Serbia’s EPS posts record profit for first quarter of 2023


HPP Uvac (Photo: EPS)


April 26, 2023



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April 26, 2023



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Serbia’s state-owned energy company Elektroprivreda Srbije achieved a profit of RSD 34.5 billion (about EUR 294 million) in the first quarter of 2023. The firm lost almost RSD 30 billion (about EUR 256 million) in the same period of last year.

The financial result in the first quarter came in several times stronger than planned as net income reached RSD 34.5 billion (about EUR 294 million), EPS said and added that it demonstrates the improvement over the previous year.

According to the company, the good results are driven by increased production, income from the export of electricity and cost reduction.

Profit in the first three months of 2023 was the highest in the last five years

EPS said its profit in the first three months of 2023 was the highest in the last five years.

Net income is about 3.5 times higher than in the same period in 2021, 2020, 2019 and 2018, when it ranged between RSD 9 billion and RSD 10.5 billion (EUR 77 million and EUR 90 million), the statement adds.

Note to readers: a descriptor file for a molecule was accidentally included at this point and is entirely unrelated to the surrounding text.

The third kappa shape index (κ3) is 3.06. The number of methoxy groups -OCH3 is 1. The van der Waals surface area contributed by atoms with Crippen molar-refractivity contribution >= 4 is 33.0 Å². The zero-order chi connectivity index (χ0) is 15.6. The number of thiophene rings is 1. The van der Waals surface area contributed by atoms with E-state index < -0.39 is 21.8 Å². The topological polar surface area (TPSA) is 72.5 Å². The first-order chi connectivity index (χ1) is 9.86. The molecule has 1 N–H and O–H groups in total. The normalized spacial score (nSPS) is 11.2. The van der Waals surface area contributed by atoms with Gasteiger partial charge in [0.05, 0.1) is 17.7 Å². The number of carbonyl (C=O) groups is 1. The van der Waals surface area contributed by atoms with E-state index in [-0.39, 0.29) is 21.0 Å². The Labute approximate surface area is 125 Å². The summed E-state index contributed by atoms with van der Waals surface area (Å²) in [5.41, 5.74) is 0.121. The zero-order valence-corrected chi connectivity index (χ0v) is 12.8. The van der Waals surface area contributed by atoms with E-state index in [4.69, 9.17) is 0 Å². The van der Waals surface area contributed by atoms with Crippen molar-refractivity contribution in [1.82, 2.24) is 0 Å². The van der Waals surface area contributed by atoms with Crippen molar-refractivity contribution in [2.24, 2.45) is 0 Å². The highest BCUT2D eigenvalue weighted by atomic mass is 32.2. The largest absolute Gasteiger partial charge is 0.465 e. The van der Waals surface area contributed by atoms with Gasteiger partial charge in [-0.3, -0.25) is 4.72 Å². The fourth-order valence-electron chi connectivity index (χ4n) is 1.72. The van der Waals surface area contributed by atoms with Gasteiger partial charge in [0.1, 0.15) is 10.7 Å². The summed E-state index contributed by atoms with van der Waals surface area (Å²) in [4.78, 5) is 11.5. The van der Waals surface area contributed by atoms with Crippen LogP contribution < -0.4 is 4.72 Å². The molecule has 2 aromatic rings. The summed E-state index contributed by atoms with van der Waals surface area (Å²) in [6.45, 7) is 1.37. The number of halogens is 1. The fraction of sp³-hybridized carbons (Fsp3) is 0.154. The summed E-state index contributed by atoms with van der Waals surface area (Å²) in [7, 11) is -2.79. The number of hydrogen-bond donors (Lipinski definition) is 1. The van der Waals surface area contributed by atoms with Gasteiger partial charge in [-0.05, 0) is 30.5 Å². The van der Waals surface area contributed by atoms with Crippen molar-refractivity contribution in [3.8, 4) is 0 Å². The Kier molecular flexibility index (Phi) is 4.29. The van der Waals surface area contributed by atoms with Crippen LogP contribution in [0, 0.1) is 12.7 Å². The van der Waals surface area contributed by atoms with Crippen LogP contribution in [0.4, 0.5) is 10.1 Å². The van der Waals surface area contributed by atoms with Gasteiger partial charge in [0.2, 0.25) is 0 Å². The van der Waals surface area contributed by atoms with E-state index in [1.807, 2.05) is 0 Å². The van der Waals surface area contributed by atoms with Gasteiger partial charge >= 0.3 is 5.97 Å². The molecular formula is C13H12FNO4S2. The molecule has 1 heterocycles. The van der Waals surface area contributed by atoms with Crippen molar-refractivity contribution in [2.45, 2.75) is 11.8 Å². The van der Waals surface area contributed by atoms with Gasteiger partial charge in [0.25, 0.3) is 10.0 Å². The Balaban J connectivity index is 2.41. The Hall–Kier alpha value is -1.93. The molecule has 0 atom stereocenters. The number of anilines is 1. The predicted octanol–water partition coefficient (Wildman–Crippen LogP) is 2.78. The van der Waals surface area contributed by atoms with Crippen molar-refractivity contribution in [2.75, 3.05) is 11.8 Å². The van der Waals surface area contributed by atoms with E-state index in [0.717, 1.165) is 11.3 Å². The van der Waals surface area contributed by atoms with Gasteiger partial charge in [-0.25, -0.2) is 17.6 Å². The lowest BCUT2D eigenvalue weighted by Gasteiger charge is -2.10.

Of note, EPS’s poor performance at the beginning of 2022 was a result of a serial breakdown in its coal and electricity production facilities that started toward the end of the previous year. It was forced to import a large amount of power in the middle of the energy crisis at high prices. The company posted a EUR 628 million loss for 2022.

However, Miroslav Tomašević replaced Milorad Grčić in March as acting director and the situation gradually improved. The company said in January that it was no longer dependent on electricity imports. In early April it announced that it earned EUR 55 million from electricity exports from the beginning of the year, right after director Tomašević said he has fulfilled his task in EPS.

Expenditures slashed RSD 20 billion more than planned

EPS now said its power plants produced 9.74 TWh in the first quarter or 17% than one year earlier.

Stable production, favorable hydrological conditions and good planning enabled it to sell surplus electricity on the market, so the profit from exports from January to March was EUR 51 million. In the same period of last year it had a negative balance.

The company also reported that in the first trimester of 2023 expenditures were about RSD 20 billion (EUR 171 million) lower than planned. Coal imports were RSD 8.4 billion (EUR 72 million) than anticipated, gas purchases cost RSD 3.4 billion (EUR 29 million) less, compared to RSD 1.5 billion (EUR 13 million) less for the purchase of liquid fuels than planned, EPS said.

Of note, the utility was recently transformed from a public enterprise into a closed joint stock company. The government remains the sole owner.

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